Margaret Wild describes the meticulous research required of scientists and game managers to unravel the cause of a new wildlife disease as similar to the work of detectives sifting through a complicated crime scene.

Each piece of evidence could be a critical bit of information that leads to a conviction. It could also be a confounding factor unrelated to the quest. It takes time, diligence and perseverance before an answer is found.

In this case the would-be crime is the sudden emergence of elk hoof disease in some western Washington elk herds. The disease first popped up 2008 and is expanding its geographic scope. It was detected on the east side of the Cascade Mountains for the first time last spring in western Klickitat County near Trout Lake. It causes sores and lesions on the feet of elk, making them lame and often leading to death.

Wild was hired by Washington State University’s Department of Veterinary Microbiology and Pathology at the College of Veterinary Medicine in Pullman to lead an effort there to study the disease and hopefully come up with, if not a cure, steps wildlife managers can take to mitigate its effects. Her position was made possible by funding from the Washington Legislature.

Wild previously served as the national wildlife health lead and supervisor for the Wildlife Health Branch of the National Park Service at Fort Collins, Colo. She has vast experience working on Chronic Wasting Disease that infects deer herds in the Midwest and was recently discovered in Montana.

She and others at WSU are working with counterparts at the Washington Department of Fish and Wildlife. Even before she started, researchers uncovered a key trigger of the disease. They analyzed bacteria sampled from the hooves of infected elk and isolated a specific family — treponeme — that appears to be associated with the ailment. The disease, which has at times wrongly been called elk hoof rot disease, is now known as treponeme-associated hoof disease.

Wild began her new job last month and is eager to learn more about how elk hoof disease is spread and what types of environments it flourishes in.

“There is likely something that is setting these elk up to have the infection,” she said. “We don’t know what that is right now.”

For example, the researchers want to know if there are other factors besides the bacteria that make elk susceptible.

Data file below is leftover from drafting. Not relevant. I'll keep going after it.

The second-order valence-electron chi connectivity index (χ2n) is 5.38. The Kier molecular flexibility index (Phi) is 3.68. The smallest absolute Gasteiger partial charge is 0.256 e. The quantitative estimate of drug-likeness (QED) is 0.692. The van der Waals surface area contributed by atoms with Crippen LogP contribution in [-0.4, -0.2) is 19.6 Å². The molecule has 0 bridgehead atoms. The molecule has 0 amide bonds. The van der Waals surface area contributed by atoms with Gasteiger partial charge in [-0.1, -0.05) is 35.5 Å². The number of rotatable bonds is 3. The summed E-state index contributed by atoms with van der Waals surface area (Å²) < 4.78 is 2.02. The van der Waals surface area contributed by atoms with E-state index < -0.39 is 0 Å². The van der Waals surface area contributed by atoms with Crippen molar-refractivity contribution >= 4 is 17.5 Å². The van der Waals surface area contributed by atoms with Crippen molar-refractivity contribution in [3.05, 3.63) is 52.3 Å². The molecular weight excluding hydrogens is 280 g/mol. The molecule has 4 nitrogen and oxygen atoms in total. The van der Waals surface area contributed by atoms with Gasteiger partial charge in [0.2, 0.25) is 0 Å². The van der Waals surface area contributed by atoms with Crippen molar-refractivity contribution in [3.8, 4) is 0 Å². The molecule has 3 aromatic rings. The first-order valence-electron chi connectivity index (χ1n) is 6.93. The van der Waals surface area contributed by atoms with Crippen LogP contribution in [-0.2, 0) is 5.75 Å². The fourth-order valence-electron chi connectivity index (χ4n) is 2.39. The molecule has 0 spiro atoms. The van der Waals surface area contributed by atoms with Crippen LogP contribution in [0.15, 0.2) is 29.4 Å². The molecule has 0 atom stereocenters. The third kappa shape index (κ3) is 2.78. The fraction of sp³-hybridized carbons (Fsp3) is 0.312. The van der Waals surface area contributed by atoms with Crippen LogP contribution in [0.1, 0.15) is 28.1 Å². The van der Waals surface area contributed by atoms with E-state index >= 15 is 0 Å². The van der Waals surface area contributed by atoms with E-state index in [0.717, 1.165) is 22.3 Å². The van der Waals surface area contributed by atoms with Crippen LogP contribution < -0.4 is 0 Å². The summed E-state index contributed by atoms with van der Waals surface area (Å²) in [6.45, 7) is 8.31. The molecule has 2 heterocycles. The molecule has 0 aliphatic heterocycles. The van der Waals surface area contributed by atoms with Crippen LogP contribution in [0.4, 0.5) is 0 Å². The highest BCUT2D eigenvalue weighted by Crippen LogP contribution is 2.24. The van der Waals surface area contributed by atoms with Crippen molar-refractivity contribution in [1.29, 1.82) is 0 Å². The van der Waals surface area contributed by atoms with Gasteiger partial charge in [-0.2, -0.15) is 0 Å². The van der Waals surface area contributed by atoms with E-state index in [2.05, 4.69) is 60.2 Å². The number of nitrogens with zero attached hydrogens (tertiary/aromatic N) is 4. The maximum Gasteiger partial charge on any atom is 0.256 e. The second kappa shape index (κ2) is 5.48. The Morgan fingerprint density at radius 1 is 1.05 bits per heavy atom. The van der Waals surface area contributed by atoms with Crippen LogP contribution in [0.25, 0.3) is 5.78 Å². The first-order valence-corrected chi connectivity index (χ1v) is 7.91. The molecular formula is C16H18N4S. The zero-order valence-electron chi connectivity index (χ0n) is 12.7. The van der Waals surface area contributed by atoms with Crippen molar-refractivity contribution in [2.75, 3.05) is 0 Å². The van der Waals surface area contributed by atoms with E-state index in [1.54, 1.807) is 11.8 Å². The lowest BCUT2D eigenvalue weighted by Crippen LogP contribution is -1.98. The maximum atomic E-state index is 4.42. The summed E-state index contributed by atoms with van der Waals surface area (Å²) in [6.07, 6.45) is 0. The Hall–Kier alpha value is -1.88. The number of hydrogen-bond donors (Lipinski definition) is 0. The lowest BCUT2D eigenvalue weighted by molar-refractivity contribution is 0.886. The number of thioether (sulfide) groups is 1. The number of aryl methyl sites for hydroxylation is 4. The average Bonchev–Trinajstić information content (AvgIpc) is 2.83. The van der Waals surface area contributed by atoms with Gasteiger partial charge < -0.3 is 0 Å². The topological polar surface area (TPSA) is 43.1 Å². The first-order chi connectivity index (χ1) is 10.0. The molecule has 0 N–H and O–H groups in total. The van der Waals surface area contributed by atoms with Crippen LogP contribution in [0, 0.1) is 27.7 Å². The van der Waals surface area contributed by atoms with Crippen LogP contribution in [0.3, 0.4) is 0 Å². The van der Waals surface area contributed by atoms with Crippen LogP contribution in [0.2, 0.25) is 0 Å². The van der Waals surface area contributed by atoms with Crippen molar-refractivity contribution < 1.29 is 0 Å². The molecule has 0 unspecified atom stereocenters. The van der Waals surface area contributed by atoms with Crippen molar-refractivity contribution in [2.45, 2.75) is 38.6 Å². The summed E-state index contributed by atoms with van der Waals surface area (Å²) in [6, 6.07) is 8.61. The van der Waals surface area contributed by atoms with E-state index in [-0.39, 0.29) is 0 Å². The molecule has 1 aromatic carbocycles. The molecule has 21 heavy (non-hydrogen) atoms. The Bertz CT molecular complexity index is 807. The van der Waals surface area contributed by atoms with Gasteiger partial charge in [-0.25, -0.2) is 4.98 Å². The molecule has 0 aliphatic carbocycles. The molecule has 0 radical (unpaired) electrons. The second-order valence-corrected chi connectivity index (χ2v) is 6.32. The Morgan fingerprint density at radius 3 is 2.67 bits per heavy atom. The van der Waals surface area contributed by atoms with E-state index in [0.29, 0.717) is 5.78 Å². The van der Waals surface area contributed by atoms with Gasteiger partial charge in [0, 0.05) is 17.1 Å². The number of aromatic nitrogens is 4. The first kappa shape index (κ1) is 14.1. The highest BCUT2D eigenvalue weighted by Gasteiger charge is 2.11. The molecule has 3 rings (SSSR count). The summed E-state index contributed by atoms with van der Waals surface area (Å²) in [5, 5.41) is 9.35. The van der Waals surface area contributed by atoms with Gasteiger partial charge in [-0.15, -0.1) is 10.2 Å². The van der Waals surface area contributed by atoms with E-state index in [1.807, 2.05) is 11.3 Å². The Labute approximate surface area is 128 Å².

“It could be things that alter where the animals live or how much contact they have with other elk or how their immune system works or what the composition of microbacteria in the soil is,” Wild said. “Those are things we need to take a look at.”

Thus far, researchers believe the moist soil conditions found on the west side of the state play an important role in the ability of the disease to quickly spread. However, they can’t rule out the possibility that it could one day infect elk in the much more dry regions of the state. The area in which it was found on the east side of the Cascades is far wetter than the environment of, say, the Blue Mountains in the state’s far southeastern corner.

“It gets quite a bit of precipitation, lots of snow,” said Kyle Garrison, elk hoof disease coordinator for the Washington Department of Fish and Wildlife of the Trout Lake area.

“I think we can make the hypothesis it’s going to be worse in wetter areas, but we don’t know that for certain yet. That is why it’s important to look at the whole picture to figure out which environmental factors are important, what density of elk is important,” Wild said. “I’m hopeful it’s going to be harder for the disease to take hold in areas that are not as wet, but I don’t think we should completely rely on that not being the case without investigating.”

Wild hopes to start working with captive elk as part of the research. She doesn’t yet know where that might take place. Both she and Garrison also want to find herds that have had a few elk infected with the disease but where it has not yet become rampant.

“What are the important characteristics of those sites where the disease would occur at a lower prevalence versus where we see outbreaks,” she said. “Is there anything we can learn in that location that can help us learn what factors are important in the development of the disease?”

Garrison said the department is monitoring the herds where the disease is common and taking a more active role in herds where it is new. For example, he said afflicted elk in the Trout Lake area are being removed by the department in an effort to stop its spread. But in the Mount St. Helens area where it is common in herds, culling infected animals is not an option without seriously affecting population numbers.

He said hunters and others who recreate outdoors can help monitor the disease by reporting any elk they see that are limping. Hunters who kill elk with deformed hooves or any hoof abnormalities are being asked to report them to the department.

Those who see something suspicious can submit a report online at https://wdfw.wa.gov/conservation/health/hoof_disease/ or contact Garrison at Kyle.Garrison@dfw.wa.gov.

Garrison said limping doesn’t necessarily mean an elk has the disease.

“When you are in southwest Washington and see a limping elk and multiple limping elk, you can probably be pretty confident it is probably treponeme-associated hoof disease. But if it’s in eastern Washington and you see one limping elk in a group of elk, that is unlikely to be treponeme-associated hoof disease. It could be a broken leg.” he said.

“Elk lead tough lives, and things happen to their legs and hooves quite often.”

The department is asking successful elk hunters to leave elk hooves in the field to prevent against transmitting the disease to other areas.

Barker may be contacted at ebarker@lmtribune.com or at (208) 848-2273. Follow him on Twitter @ezebarker.

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